BlockChain and The Coronavirus
World Health Organization Launches Blockchain Platform to Fight COVID-19
The World Health Organization (WHO) has partnered on March 28 with major blockchain and tech companies to launch a distributed ledger technology (DLT)-based platform for sharing data concerning the coronavirus pandemic.
The platform, MiPasa, is built on top of Hyperledger Fabric and seeks to enable “early detection of COVID-19 carriers and infection hotspots.
MiPasa has been launched in partnership with technology company IBM, computer firm Oracle, enterprise blockchain platform Hacera and IT corporation Microsoft.
WHO launches blockchain-based platform to fight COVID-19
The platform purports to facilitate “fully private information sharing between individuals, state authorities and health institutions.”
The project cross-references siloed location and health data is “siloed” on the platform to glean global insights while ensuring patient privacy, with MiPasa describing the platform as a “verifiable information highway.” MiPasa is slated to soon host an array of publicly accessible analytics tools too.
According to the project’s website:
“MiPasa can help monitor and foresee local and global epidemiological trends and detect likely asymptomatic carriers by feeding big data on infection routes and occurrences to powerful AI processors around the world.”
A number of national health institutions are also contributing to the project — including the U.S., European, and Chinese Centres for Disease Control and Prevention, the Hong Kong Department of Health, the Government of Canada and China’s National Health Commission.
The fight against coronavirus highlights applications for DLT
The coronavirus pandemic has highlighted many of the applications for blockchain technology.
On March 25, it was reported that the United Arab Emirates (UAE)’s Ministry of Community Development (MOCD) is adopting DLT-based solutions for identity verification and the distribution of official documents — allowing customers to securely engage with the MOCD from home.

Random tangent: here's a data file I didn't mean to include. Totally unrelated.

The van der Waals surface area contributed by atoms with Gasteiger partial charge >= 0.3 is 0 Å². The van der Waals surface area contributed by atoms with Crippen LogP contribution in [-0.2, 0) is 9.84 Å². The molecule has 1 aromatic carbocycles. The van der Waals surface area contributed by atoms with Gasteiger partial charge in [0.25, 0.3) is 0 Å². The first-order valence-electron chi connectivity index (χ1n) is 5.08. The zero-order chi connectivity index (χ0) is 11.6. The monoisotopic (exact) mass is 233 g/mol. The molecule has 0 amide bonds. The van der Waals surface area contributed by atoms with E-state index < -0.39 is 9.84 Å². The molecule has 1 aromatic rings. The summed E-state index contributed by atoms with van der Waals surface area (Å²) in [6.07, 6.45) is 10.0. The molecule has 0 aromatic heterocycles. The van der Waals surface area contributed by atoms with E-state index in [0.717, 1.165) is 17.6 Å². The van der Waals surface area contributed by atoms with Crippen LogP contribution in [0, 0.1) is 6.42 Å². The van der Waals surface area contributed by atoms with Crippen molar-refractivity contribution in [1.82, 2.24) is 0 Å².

Blockchain technology has also been suggested as the most efficient means through which the United States’ stimulus package could be distributed — with some proponents even proposing that the U.S. launch a DLT-based “digital dollar.”
China has deployed blockchain in numerous applications to assist its efforts to fight COVID-19, using DLT to track the virus’ spread, medical records, and the distribution of medical supplies and charity donations.
The CISA is a part of the Department of Homeland Security (DHS). It named blockchain managers in the food and agriculture supply chain as “critical infrastructure workers” during this time.
The need for essential services during the Covid-19 spread
A good number of national governments have implemented compulsory social distancing measures. Several top US companies such as Google, Twitter, and Amazon initiated home-office working methodology for their employees.
The CISA has come out with an initial list of ‘Essential Critical Infrastructure Workers’ to help state and local officials protect their communities. This is to ensure the continuity of functions critical to public health safety, as well as economic and national security.
The CISA, however, pointed out that it was only a “consultative” list and not a federal directive or standard.
Why add blockchain to the list?
Distributed ledger technology (DLT) is one of the key infrastructure services to reduce the spread of the coronavirus. This identification is based on the COVID-19 guideline issued by the DHS on March 19, 2020.
Besides, blockchain technology continues to gain ground in both companies and governments. This could be either because of their use for logistics work or for monitoring proficiency in supply chains.
Several sectors like food, human resources, transportation, etc have implemented the use of blockchain. Notably, the CISA acknowledged the utility of blockchain technology in the agricultural and pharmaceutical supply chain.
Blockchain technologies functioning in health are now being refined to focus more on the management of patient bio-data, providing directories insurance, and the credentialing of workers. Also, some U.S.-based agriculture and technology firms already made use of blockchain to test the authenticity of their products, ease of recall, and the management of inventory.
Blockchain is also useful in the identification of supply chain players who get held back from carrying out their defined roles. With this feature, delays can be significantly reduced and customers are able to pinpoint substitute suppliers in good time so that business would not be disrupted.
Following the global economic lockdown, blockchain technology is really essential due to its response to the needs of the pharmaceutical and agricultural supply chain.
Meanwhile, the blockchain and crypto space is doing its bit by coming out with initiatives in these critical times. Earlier this week, Banca Sella launched Bitcoin trading services in Italy. In other news, Electroneum rolled out a new offer for AnyTask users until the Covid-19 pandemic was under control.